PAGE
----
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Common Corncockle: Wikis


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Common Corncockle
Scientific classification
Kingdom: Plantae
Division: Magnoliophyta
Class: Mangnoliopsida
Order: Caryophyllales
Family: Caryophyllaceae
Genus: Agrostemma
Species: A. githago
Binomial name
Agrostemma githago

Common Corncockle (Agrostemma githago) - also written "corn cockle" and "corn-cockle" and known locally simply as "the corncockle" -, is a slender pink flower of European wheat fields. In the 19th century, it was reported as a very common weed of wheat fields and its seeds were inadvertently included in harvested wheat seed and then re-sown the following season. It is very likely that until the 20th century, most wheat contained some corncockle seed.

It is now present in many parts of the temperate world as an alien species, probably introduced with imported European wheat. It is known to occur throughout much of the USA and parts of Canada, parts of Australia and New Zealand.

In parts of Europe such as the UK, intensive mechanised farming has put the plant at risk and it is now uncommon or local. This is partly due to increased use of herbicides but probably much more to do with changing patterns of agriculture with most wheat now sown in the autumn as winter wheat and then harvested before any corncockle would have flowered or set seed.

Corn cockle.jpg

It is a stiffly erect plant up to 1 metre tall and covered with fine hairs. Its few branches are each tipped with a single deep pink to purple flower. The flowers are scentless, are 25 mm to 50 mm across and are produced in the summer months - May to September in the northern hemisphere, November to March in the southern hemisphere.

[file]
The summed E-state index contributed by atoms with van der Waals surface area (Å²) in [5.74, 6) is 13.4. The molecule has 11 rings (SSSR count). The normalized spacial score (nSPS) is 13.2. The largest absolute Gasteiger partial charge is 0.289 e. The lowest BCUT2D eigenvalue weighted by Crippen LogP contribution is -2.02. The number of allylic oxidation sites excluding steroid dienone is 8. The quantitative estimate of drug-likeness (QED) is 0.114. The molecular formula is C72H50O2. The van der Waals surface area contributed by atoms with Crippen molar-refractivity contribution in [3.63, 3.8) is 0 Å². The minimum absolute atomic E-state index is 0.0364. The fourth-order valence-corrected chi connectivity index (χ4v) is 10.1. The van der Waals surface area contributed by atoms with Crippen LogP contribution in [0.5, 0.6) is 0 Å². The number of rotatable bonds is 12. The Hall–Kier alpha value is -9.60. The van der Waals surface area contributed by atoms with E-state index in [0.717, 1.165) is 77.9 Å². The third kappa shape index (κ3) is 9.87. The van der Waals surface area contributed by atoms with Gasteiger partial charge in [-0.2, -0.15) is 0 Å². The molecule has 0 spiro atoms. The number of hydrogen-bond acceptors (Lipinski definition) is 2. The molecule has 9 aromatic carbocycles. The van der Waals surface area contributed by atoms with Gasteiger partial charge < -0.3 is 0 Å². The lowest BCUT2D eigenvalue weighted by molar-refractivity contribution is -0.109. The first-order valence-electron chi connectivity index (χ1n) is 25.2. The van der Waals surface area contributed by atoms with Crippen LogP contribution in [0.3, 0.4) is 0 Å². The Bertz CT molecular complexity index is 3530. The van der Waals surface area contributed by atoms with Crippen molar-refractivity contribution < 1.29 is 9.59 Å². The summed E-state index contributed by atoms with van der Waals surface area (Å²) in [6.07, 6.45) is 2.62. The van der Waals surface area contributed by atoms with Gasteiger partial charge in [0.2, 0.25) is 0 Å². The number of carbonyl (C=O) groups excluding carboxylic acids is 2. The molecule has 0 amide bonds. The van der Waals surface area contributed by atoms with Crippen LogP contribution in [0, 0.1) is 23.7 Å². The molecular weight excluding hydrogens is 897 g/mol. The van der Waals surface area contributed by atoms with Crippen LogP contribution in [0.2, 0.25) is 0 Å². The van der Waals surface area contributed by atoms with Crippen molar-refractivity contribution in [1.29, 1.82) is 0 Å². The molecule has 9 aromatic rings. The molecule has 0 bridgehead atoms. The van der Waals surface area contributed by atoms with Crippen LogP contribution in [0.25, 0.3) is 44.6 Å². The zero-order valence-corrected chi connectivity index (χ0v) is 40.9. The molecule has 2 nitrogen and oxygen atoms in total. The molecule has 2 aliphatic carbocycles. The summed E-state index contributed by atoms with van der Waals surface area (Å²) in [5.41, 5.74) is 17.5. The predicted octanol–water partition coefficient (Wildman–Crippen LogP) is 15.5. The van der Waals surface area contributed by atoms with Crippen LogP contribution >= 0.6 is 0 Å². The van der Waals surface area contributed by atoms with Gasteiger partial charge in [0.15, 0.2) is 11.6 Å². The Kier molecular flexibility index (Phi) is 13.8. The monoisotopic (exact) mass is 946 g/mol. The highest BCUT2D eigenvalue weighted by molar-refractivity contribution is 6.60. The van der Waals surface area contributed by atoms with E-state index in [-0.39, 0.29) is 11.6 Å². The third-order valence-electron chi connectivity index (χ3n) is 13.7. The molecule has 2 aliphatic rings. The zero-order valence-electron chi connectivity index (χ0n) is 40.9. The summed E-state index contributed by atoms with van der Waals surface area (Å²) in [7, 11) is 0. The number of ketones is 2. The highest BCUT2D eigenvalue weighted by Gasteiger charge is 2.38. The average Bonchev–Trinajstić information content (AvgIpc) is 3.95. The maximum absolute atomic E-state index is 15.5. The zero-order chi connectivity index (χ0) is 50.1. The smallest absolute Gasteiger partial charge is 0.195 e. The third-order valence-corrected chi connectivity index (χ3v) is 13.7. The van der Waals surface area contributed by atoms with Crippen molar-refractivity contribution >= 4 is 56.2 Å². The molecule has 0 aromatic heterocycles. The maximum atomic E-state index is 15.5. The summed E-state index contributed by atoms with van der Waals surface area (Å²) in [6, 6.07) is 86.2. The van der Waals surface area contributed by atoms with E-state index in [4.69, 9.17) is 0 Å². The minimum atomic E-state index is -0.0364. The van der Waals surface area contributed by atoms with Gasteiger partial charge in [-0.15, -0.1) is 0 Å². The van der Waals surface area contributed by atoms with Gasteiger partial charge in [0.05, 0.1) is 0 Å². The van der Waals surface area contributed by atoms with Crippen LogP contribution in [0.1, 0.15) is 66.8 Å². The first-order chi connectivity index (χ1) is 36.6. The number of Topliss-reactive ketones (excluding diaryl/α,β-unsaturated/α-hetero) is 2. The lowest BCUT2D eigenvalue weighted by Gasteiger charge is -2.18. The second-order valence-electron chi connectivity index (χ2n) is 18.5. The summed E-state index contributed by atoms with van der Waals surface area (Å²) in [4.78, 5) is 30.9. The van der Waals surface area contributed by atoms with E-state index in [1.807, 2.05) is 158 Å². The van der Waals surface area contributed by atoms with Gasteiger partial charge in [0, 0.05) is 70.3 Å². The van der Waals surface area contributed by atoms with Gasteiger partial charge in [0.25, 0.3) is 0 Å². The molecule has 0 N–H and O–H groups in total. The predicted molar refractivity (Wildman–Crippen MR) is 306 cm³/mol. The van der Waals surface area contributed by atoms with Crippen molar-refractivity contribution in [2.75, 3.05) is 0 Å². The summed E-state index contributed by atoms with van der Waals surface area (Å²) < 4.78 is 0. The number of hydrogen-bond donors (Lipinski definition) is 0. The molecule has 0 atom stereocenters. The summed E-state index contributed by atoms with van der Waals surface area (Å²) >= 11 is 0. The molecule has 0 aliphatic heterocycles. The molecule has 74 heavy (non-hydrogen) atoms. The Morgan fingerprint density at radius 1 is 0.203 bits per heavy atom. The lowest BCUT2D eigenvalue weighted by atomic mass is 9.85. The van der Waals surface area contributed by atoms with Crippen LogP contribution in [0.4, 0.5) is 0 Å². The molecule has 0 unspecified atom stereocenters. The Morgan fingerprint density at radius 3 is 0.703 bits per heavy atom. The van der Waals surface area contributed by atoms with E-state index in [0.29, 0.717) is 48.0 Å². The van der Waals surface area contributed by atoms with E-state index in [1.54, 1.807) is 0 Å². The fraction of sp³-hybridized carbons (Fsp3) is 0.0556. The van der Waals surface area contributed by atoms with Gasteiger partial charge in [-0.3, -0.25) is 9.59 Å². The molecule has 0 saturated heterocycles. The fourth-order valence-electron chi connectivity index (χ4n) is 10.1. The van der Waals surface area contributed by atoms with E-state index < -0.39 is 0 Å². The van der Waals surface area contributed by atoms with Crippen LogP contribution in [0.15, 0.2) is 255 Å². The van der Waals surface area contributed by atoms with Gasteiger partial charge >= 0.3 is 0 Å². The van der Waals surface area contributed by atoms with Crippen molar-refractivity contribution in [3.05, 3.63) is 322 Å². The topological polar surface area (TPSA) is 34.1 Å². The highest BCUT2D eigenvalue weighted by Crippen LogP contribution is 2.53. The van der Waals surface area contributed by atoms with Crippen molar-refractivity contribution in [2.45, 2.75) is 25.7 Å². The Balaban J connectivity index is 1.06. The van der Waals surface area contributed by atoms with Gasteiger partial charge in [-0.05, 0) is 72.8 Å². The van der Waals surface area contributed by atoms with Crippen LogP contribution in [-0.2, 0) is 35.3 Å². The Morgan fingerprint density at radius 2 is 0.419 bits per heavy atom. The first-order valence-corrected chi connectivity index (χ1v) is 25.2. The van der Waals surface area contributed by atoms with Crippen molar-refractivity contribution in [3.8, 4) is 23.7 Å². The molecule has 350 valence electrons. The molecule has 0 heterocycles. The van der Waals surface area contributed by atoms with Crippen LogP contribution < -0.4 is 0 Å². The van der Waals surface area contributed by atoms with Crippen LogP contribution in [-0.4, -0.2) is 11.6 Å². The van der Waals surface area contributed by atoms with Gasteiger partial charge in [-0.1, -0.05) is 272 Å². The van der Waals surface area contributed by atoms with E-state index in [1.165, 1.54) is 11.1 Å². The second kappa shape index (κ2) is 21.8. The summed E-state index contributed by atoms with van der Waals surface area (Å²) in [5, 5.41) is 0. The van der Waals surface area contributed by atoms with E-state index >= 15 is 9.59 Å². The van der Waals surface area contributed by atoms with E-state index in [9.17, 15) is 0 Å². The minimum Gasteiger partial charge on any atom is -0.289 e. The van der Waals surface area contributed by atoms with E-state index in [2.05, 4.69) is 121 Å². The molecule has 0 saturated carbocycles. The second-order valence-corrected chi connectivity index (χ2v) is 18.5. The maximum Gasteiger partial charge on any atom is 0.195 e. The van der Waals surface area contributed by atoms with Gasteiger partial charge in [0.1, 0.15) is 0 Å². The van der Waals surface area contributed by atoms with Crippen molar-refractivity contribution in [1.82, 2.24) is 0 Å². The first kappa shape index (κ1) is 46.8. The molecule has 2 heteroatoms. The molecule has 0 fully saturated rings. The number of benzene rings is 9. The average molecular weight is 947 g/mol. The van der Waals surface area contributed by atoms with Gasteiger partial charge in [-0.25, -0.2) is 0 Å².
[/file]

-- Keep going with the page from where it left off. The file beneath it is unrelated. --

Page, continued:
Each petal bears 2 or 3 discontinuous black lines. The five narrow pointed sepals exceed the petals and are joined at the base to form a rigid tube with 10 ribs. Leaves are pale green, opposite, narrowly lanceolate, held nearly erect against stem and are 45 mm to 145 mm long. Seeds are produced in a many-seeded capsule. It can be found in fields, roadsides, railway lines, waste places, and other disturbed areas.

All parts of the plant are reported to be poisonous but it has been used in folk medicine to treat a range of ills, from parasites to cancer but it may produce chronic or acute, potentially fatal poisoning.[1]. There are no known recent clinical studies of corn cockle which provide a basis for dosage recommendations, however doses higher than 3 g [of seeds] are considered toxic.

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